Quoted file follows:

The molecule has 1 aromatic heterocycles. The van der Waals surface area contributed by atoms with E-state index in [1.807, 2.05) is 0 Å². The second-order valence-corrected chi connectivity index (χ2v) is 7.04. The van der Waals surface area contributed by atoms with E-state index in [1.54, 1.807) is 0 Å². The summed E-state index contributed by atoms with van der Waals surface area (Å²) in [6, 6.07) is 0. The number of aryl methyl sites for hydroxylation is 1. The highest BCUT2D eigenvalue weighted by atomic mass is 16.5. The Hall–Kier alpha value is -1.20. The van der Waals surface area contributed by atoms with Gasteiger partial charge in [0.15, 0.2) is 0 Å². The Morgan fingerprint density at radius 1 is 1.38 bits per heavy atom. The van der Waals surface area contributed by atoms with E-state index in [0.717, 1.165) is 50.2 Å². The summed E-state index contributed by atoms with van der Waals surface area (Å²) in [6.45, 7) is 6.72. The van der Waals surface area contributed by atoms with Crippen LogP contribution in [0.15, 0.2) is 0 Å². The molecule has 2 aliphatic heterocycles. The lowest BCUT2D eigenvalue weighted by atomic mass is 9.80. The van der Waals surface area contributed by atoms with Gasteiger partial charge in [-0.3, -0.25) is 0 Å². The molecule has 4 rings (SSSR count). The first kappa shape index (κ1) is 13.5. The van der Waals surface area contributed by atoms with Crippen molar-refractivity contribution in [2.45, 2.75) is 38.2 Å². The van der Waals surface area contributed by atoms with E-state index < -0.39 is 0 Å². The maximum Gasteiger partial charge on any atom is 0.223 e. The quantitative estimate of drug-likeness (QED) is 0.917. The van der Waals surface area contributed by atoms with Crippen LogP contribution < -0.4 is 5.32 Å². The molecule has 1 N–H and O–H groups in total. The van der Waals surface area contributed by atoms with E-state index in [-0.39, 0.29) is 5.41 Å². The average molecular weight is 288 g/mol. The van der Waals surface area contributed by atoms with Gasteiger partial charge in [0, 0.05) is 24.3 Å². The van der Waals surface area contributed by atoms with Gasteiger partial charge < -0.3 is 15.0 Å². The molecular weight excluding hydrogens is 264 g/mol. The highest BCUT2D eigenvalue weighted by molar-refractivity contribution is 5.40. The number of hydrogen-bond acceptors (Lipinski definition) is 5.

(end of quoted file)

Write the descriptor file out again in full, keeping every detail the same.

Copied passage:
The molecule has 1 aromatic heterocycles. The van der Waals surface area contributed by atoms with E-state index in [1.807, 2.05) is 0 Å². The second-order valence-corrected chi connectivity index (χ2v) is 7.04. The van der Waals surface area contributed by atoms with E-state index in [1.54, 1.807) is 0 Å². The summed E-state index contributed by atoms with van der Waals surface area (Å²) in [6, 6.07) is 0. The number of aryl methyl sites for hydroxylation is 1. The highest BCUT2D eigenvalue weighted by atomic mass is 16.5. The Hall–Kier alpha value is -1.20. The van der Waals surface area contributed by atoms with Gasteiger partial charge in [0.15, 0.2) is 0 Å². The Morgan fingerprint density at radius 1 is 1.38 bits per heavy atom. The van der Waals surface area contributed by atoms with E-state index in [0.717, 1.165) is 50.2 Å². The summed E-state index contributed by atoms with van der Waals surface area (Å²) in [6.45, 7) is 6.72. The van der Waals surface area contributed by atoms with Crippen LogP contribution in [0.15, 0.2) is 0 Å². The molecule has 2 aliphatic heterocycles. The lowest BCUT2D eigenvalue weighted by atomic mass is 9.80. The van der Waals surface area contributed by atoms with Gasteiger partial charge in [-0.3, -0.25) is 0 Å². The molecule has 4 rings (SSSR count). The first kappa shape index (κ1) is 13.5. The van der Waals surface area contributed by atoms with Crippen molar-refractivity contribution in [2.45, 2.75) is 38.2 Å². The van der Waals surface area contributed by atoms with E-state index < -0.39 is 0 Å². The maximum Gasteiger partial charge on any atom is 0.223 e. The quantitative estimate of drug-likeness (QED) is 0.917. The van der Waals surface area contributed by atoms with Crippen LogP contribution < -0.4 is 5.32 Å². The molecule has 1 N–H and O–H groups in total. The van der Waals surface area contributed by atoms with E-state index in [-0.39, 0.29) is 5.41 Å². The average molecular weight is 288 g/mol. The van der Waals surface area contributed by atoms with Gasteiger partial charge in [0, 0.05) is 24.3 Å². The van der Waals surface area contributed by atoms with Gasteiger partial charge < -0.3 is 15.0 Å². The molecular weight excluding hydrogens is 264 g/mol. The highest BCUT2D eigenvalue weighted by molar-refractivity contribution is 5.40. The number of hydrogen-bond acceptors (Lipinski definition) is 5.